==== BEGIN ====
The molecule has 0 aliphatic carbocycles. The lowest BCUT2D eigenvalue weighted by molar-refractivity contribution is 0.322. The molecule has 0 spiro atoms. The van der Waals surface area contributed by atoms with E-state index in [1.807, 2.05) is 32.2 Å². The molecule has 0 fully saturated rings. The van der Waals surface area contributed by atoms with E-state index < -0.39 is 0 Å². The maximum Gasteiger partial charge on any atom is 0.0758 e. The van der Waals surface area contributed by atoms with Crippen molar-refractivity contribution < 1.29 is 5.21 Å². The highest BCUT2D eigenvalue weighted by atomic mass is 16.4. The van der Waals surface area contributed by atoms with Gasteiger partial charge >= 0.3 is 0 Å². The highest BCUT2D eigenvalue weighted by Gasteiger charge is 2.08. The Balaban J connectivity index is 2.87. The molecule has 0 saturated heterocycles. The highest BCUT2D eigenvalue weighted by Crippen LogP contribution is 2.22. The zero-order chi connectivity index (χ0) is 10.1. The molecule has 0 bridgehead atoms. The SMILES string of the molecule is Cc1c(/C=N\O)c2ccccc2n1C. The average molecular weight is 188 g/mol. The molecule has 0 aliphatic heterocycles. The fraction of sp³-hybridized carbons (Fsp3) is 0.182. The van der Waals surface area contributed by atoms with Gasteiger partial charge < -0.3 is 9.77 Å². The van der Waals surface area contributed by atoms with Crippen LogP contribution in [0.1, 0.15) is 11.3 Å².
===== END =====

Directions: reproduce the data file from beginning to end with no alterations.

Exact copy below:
The molecule has 0 aliphatic carbocycles. The lowest BCUT2D eigenvalue weighted by molar-refractivity contribution is 0.322. The molecule has 0 spiro atoms. The van der Waals surface area contributed by atoms with E-state index in [1.807, 2.05) is 32.2 Å². The molecule has 0 fully saturated rings. The van der Waals surface area contributed by atoms with E-state index < -0.39 is 0 Å². The maximum Gasteiger partial charge on any atom is 0.0758 e. The van der Waals surface area contributed by atoms with Crippen molar-refractivity contribution < 1.29 is 5.21 Å². The highest BCUT2D eigenvalue weighted by atomic mass is 16.4. The van der Waals surface area contributed by atoms with Gasteiger partial charge >= 0.3 is 0 Å². The highest BCUT2D eigenvalue weighted by Gasteiger charge is 2.08. The Balaban J connectivity index is 2.87. The molecule has 0 saturated heterocycles. The highest BCUT2D eigenvalue weighted by Crippen LogP contribution is 2.22. The zero-order chi connectivity index (χ0) is 10.1. The molecule has 0 bridgehead atoms. The SMILES string of the molecule is Cc1c(/C=N\O)c2ccccc2n1C. The average molecular weight is 188 g/mol. The molecule has 0 aliphatic heterocycles. The fraction of sp³-hybridized carbons (Fsp3) is 0.182. The van der Waals surface area contributed by atoms with Gasteiger partial charge < -0.3 is 9.77 Å². The van der Waals surface area contributed by atoms with Crippen LogP contribution in [0.1, 0.15) is 11.3 Å².